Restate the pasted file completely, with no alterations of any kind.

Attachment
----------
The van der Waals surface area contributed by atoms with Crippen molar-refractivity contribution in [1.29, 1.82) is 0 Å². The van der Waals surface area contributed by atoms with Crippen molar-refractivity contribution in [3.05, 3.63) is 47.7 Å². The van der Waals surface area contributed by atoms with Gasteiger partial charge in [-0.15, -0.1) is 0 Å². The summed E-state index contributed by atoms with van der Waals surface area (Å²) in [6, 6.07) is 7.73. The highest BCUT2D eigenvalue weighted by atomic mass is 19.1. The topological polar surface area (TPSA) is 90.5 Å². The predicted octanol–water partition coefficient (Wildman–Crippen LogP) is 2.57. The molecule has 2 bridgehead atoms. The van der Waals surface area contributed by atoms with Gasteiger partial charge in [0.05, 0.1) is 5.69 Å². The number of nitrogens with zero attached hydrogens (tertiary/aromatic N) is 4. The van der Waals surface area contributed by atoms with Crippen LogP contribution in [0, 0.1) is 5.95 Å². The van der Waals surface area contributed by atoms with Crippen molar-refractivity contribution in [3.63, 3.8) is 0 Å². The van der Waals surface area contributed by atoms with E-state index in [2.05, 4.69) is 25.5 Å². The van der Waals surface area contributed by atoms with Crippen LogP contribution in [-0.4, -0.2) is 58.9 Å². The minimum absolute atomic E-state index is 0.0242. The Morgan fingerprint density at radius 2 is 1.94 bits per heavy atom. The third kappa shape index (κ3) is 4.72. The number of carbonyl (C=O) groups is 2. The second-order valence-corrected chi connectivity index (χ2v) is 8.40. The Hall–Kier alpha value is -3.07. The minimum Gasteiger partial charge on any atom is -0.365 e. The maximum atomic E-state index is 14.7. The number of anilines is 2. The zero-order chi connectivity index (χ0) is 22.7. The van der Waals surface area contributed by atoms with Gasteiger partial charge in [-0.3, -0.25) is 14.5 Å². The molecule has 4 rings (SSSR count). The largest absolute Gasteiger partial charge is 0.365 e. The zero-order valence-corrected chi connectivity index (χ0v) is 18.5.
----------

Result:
The van der Waals surface area contributed by atoms with Crippen molar-refractivity contribution in [1.29, 1.82) is 0 Å². The van der Waals surface area contributed by atoms with Crippen molar-refractivity contribution in [3.05, 3.63) is 47.7 Å². The van der Waals surface area contributed by atoms with Gasteiger partial charge in [-0.15, -0.1) is 0 Å². The summed E-state index contributed by atoms with van der Waals surface area (Å²) in [6, 6.07) is 7.73. The highest BCUT2D eigenvalue weighted by atomic mass is 19.1. The topological polar surface area (TPSA) is 90.5 Å². The predicted octanol–water partition coefficient (Wildman–Crippen LogP) is 2.57. The molecule has 2 bridgehead atoms. The van der Waals surface area contributed by atoms with Gasteiger partial charge in [0.05, 0.1) is 5.69 Å². The number of nitrogens with zero attached hydrogens (tertiary/aromatic N) is 4. The van der Waals surface area contributed by atoms with Crippen LogP contribution in [0, 0.1) is 5.95 Å². The van der Waals surface area contributed by atoms with Crippen molar-refractivity contribution in [3.63, 3.8) is 0 Å². The van der Waals surface area contributed by atoms with E-state index in [2.05, 4.69) is 25.5 Å². The van der Waals surface area contributed by atoms with Crippen LogP contribution in [-0.4, -0.2) is 58.9 Å². The minimum absolute atomic E-state index is 0.0242. The Morgan fingerprint density at radius 2 is 1.94 bits per heavy atom. The third kappa shape index (κ3) is 4.72. The number of carbonyl (C=O) groups is 2. The second-order valence-corrected chi connectivity index (χ2v) is 8.40. The Hall–Kier alpha value is -3.07. The minimum Gasteiger partial charge on any atom is -0.365 e. The maximum atomic E-state index is 14.7. The number of anilines is 2. The zero-order chi connectivity index (χ0) is 22.7. The van der Waals surface area contributed by atoms with Gasteiger partial charge in [-0.3, -0.25) is 14.5 Å². The molecule has 4 rings (SSSR count). The largest absolute Gasteiger partial charge is 0.365 e. The zero-order valence-corrected chi connectivity index (χ0v) is 18.5.